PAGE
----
Why is the private sector more efficient in utilizing resources in comparison to the government?
McGee supports an alternative view that the private sector is more efficient in utilizing resources in comparison to the government. Porter and Kramer also supported this theory, arguing that when a business applies its expertise to problems that it has a stake in, it can have a greater social impact than other organizations. This shows managers or influential stakeholders do not necessarily view corporate taxes to be the best way to achieve their social responsibility goals. With this view in mind, paying fewer taxes may result in greater social benefits.
Disparity arises between evidence of the relation between CSR activities and Tax avoidance. Research supporting a positive relationship, argues that companies engage in CSR activities to offset negative perceptions of tax avoidance (forum). Conversely, Friedman argues that firms dedicate resources to CSR activities only when such activities maximize shareholder wealth. As a result of this, tax avoidance and CSR activities are independent of one another. Therefore, under this view, there would be no relationship between CSR and corporate tax payments.
Focusing on US corporations, Davis et al. examine Five-year cash effective tax rates (ETRs) alongside data on the MSCI annual dataset of environmental, social and governance ratings (ESG) of the corresponding companies. The US is the focus of the investigation, as the way managers and stakeholders view taxes about CSR differ between countries. The results indicate that CSR is negatively related to five-year cash ETRs. Similar results were found using a subset of categories in the CSR index that relate to ‘community,’ such as charitable giving. Davis et al. conclude that for the case of US corporations, CSR activities and corporate tax are substitutes. To add value to the investigation, Davis et al. examined the relationship between CSR and tax lobbying, finding they are positively related and corroborating the other findings.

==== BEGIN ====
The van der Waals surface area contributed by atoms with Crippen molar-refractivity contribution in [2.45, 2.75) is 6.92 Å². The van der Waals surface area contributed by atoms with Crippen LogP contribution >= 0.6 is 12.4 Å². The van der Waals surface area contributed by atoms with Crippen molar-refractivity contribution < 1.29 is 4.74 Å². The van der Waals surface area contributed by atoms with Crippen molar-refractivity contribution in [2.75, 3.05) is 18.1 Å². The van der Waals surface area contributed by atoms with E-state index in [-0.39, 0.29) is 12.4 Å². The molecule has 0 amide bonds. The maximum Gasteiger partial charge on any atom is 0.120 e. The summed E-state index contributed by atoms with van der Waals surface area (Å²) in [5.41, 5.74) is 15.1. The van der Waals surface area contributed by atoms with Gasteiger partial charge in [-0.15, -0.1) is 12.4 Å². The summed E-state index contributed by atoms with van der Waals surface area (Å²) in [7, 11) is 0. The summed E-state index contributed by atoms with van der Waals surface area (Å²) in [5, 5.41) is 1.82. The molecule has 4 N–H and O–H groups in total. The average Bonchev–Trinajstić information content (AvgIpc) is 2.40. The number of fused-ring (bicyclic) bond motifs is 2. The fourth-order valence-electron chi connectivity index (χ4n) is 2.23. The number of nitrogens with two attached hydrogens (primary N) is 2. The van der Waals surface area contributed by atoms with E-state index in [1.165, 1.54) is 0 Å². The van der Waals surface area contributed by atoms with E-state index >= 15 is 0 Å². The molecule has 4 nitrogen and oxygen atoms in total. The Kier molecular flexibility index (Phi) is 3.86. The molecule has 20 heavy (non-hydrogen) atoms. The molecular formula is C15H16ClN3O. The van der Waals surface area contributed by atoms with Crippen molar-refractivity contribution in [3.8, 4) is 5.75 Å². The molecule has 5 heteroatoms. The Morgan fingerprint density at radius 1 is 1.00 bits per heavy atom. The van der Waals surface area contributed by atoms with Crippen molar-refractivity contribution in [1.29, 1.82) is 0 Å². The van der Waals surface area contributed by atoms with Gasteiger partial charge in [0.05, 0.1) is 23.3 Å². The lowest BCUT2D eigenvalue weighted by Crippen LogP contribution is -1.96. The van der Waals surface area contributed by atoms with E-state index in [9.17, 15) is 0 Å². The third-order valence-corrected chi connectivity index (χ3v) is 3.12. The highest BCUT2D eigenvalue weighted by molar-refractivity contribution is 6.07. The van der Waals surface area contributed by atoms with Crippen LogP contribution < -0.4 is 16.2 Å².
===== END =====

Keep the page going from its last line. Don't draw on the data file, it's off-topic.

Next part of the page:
The results are valuable to research in CSR and taxes in two key ways. Firstly, the results show how managers and stakeholders view types of activities to be socially responsible. On average, stakeholders and managers of socially responsible firms do not consider corporate tax payments to compliment CSR activities. The trade-off between corporate tax and other economic activities that promote social welfare is highlighted by the results. High corporate tax enables Government’s to delegate revenue on social welfare. However, this takes away from firms being able to increase social welfare. The United Nations believes that corporate tax payments contribute to social welfare in communities, however, Davis et al. suggest the payment of more tax, on average, is not considered an important complement to CSR.